Certain foods are extremely difficult for the human body to convert into body fat, not impossible, but close to impossible. By consuming calories derived from these foods, the anabolic margin of error is dramatically widened, meaning it will be easier to lose fat and gain muscle, if desired.
Lean protein, protein devoid of saturated fat, has been the staple, foundational nutrient of elite athletes for 50 years. Why? You can eat a mountain of lean protein and not get fat, assuming you train hard enough to trigger muscle growth. Lean protein is difficult for the body to break down and digest. As a direct result of this digestive difficulty, the body revs up the metabolic thermostat to break down protein into amino acid subcomponents.
The human body wants to preserve stored body fat as a last line of defense against starvation. If you are overworked and malnourished, the body will prefer to eat muscle tissue to save precious body fat.
Obese people who follow strict diets, cutting calories precipitously, can lose 100 pounds of body weight and still appear fat. Despite losing, say, 350 pounds to 250 pounds, they still look fat because they’re still fat. The body has cannibalized muscle tissue and stored fat. Although they may weigh 100 pounds less, they still have a body fat percentile of 25-40%.
Lean protein is the essential nutrient in the physical renewal process because it provides muscle tissue damaged by high-intensity weight training with the necessary amino acids to heal, recover and build new muscle tissue. Lean protein is a basic nutrient in the physical renewal process because it causes the basal metabolic rate (BMR) to rise; the metabolic thermostat, the rate at which our body consumes calories, increases when digesting protein. Lean protein is a basic nutrient in the physical renewal process because it is almost impossible for the body to convert it into body fat.
The other critical nutrient in the physical transformation process is fibrous carbohydrates: carrots, broccoli, green beans, bell peppers, spinach, cauliflower, onions, asparagus, cabbage, salad greens, Brussels sprouts, and the like. Fibrous carbohydrates, like lean protein, are almost impossible for the body to convert into body fat. Fibrous carbohydrates require almost as many calories to digest as they contain. A green bean or carrot may contain 10 calories, but they are so dense and difficult to break down that the body has to expend almost as many calories to break down that bean or carrot as the vegetable contains.
Fibrous carbohydrates have a wonderful “Roto-Rooter” effect on your internal plumbing: as they work their way through your digestive tracts, they scrape mucus and grime from your intestinal walls and help keep sludge buildup to a minimum . For this reason, fibrous carbohydrates are the perfect addition to a lean protein diet. Too much protein can cause bile buildup – fiber is the Yin to the Yang of protein. The two nutrients must be eaten together.
Both protein and fiber have a beneficial buffering effect on insulin secretions. It is no accident that professional bodybuilders, the best dieters in the world, able to drop body fat percentiles to 5% while maintaining incredible muscle mass, build their diets around protein and fiber.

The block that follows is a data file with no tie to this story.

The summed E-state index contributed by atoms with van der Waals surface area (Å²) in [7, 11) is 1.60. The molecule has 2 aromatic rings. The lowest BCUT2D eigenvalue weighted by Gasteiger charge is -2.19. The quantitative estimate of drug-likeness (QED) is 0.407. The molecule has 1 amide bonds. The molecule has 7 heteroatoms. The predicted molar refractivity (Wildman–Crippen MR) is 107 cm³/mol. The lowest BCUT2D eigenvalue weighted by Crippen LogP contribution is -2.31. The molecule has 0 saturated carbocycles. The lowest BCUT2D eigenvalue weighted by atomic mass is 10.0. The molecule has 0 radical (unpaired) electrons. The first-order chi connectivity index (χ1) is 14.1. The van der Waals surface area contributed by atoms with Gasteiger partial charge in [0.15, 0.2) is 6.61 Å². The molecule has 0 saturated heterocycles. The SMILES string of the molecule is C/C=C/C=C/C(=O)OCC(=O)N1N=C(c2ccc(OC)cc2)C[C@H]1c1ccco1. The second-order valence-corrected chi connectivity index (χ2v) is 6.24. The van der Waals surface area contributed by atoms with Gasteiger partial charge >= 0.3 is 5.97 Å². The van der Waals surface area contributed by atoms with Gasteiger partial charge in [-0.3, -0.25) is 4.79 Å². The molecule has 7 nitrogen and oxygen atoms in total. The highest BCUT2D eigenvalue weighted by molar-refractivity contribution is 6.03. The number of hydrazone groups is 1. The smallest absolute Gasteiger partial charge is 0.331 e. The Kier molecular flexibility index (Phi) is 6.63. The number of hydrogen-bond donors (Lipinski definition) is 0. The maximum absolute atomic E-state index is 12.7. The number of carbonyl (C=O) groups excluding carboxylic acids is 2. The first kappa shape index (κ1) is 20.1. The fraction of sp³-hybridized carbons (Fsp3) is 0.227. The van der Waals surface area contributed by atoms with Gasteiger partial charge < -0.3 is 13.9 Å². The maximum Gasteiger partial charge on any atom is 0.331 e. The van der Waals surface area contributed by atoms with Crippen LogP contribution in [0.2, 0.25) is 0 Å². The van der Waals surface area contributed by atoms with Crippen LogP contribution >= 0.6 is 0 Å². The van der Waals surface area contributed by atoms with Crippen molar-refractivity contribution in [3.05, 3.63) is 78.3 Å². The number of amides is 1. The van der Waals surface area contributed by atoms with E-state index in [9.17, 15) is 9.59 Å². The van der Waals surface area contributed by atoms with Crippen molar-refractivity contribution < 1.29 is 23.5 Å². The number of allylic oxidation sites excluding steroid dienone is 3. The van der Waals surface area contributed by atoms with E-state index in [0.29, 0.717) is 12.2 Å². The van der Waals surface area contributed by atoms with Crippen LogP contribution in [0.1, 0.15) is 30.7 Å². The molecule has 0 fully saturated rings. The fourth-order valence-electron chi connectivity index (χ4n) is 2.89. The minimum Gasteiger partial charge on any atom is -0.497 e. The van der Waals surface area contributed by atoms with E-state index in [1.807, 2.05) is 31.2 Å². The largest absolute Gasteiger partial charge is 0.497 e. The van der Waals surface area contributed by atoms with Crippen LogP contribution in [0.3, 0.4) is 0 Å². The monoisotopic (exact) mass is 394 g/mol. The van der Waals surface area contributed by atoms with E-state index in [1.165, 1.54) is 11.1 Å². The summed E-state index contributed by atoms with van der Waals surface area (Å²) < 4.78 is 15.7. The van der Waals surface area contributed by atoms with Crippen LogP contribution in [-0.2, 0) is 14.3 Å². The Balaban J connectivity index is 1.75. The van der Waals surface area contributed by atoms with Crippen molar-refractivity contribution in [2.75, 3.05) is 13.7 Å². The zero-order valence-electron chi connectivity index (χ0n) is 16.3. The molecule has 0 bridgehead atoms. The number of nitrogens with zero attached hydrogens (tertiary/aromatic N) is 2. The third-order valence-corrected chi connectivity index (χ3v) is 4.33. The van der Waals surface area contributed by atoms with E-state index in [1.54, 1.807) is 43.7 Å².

The best way to eat is to eat often. If you eat 3,000 calories a day, the best way is five 600-calorie meals or six 500-calorie meals instead of a 400-calorie breakfast, a 1,000-calorie lunch, and a 1,600-calorie late dinner. Avoid calories that are easily converted to body fat.
Eat several small meals in the 400-600 calorie range made up exclusively of foods almost impossible for the body to convert into body fat. In addition, these foods cause the metabolism, the BMR, the body’s thermostat to rise in order to digest them. Optimally, you should eat every three hours: around the time the nutrients from the previous meal have dwindled, been used up, and depleted, around the time the elevated metabolism is ‘getting back on track’, eat another small protein/fiber meal. This restores anabolism, speeds up metabolism once again, and gives the body more practice in assimilating and distributing quality nutrients.
They say practice makes perfect and by eating small, energy-packed, hard-to-digest meals every three hours, the metabolism stays elevated, anabolism is established and maintained, and the individual never feels hungry. A person who is not hungry is much less inclined to binge on sweets and treats, junk and junk than strict dieters/calorie cutters who always feel hungry, deprived, listless and without energy.
The small meal/protein/fiber approach has been used successfully by elite athletes for decades and is not some unproven dietary abstraction, rather it is the proven method of choice, one that has stood the test of time, one that is has used for decades. And it has proven itself time and time again.
If a person is able to establish a multiple meal schedule consisting primarily of lean protein and fiber consumed every three hours, and then adds serious weight training and a cardiovascular regimen to this eating schedule, physical transformation is a biological certainty.